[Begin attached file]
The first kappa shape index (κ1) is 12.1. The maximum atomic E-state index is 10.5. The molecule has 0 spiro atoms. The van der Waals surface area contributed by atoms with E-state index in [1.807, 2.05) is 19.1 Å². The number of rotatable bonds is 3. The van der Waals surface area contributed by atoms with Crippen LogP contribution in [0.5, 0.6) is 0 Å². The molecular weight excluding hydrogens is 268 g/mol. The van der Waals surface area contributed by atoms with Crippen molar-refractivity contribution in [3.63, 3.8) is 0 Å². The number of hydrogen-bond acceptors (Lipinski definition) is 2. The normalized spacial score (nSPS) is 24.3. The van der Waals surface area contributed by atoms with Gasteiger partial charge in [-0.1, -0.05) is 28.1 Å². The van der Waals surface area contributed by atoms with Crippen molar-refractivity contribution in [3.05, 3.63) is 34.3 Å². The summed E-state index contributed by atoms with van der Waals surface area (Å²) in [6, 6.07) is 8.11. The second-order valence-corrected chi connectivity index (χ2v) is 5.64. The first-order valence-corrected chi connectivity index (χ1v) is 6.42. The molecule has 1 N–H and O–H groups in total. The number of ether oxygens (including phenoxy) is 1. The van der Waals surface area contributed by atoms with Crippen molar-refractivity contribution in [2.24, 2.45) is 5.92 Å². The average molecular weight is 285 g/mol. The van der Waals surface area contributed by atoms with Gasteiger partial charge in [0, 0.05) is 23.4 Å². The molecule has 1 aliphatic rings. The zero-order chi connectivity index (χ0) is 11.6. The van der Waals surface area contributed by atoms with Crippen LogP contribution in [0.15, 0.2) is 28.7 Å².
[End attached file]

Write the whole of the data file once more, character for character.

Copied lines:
The first kappa shape index (κ1) is 12.1. The maximum atomic E-state index is 10.5. The molecule has 0 spiro atoms. The van der Waals surface area contributed by atoms with E-state index in [1.807, 2.05) is 19.1 Å². The number of rotatable bonds is 3. The van der Waals surface area contributed by atoms with Crippen LogP contribution in [0.5, 0.6) is 0 Å². The molecular weight excluding hydrogens is 268 g/mol. The van der Waals surface area contributed by atoms with Crippen molar-refractivity contribution in [3.63, 3.8) is 0 Å². The number of hydrogen-bond acceptors (Lipinski definition) is 2. The normalized spacial score (nSPS) is 24.3. The van der Waals surface area contributed by atoms with Gasteiger partial charge in [-0.1, -0.05) is 28.1 Å². The van der Waals surface area contributed by atoms with Crippen molar-refractivity contribution in [3.05, 3.63) is 34.3 Å². The summed E-state index contributed by atoms with van der Waals surface area (Å²) in [6, 6.07) is 8.11. The second-order valence-corrected chi connectivity index (χ2v) is 5.64. The first-order valence-corrected chi connectivity index (χ1v) is 6.42. The molecule has 1 N–H and O–H groups in total. The number of ether oxygens (including phenoxy) is 1. The van der Waals surface area contributed by atoms with Crippen molar-refractivity contribution in [2.24, 2.45) is 5.92 Å². The average molecular weight is 285 g/mol. The van der Waals surface area contributed by atoms with Gasteiger partial charge in [0, 0.05) is 23.4 Å². The molecule has 1 aliphatic rings. The zero-order chi connectivity index (χ0) is 11.6. The van der Waals surface area contributed by atoms with Crippen LogP contribution in [0.15, 0.2) is 28.7 Å².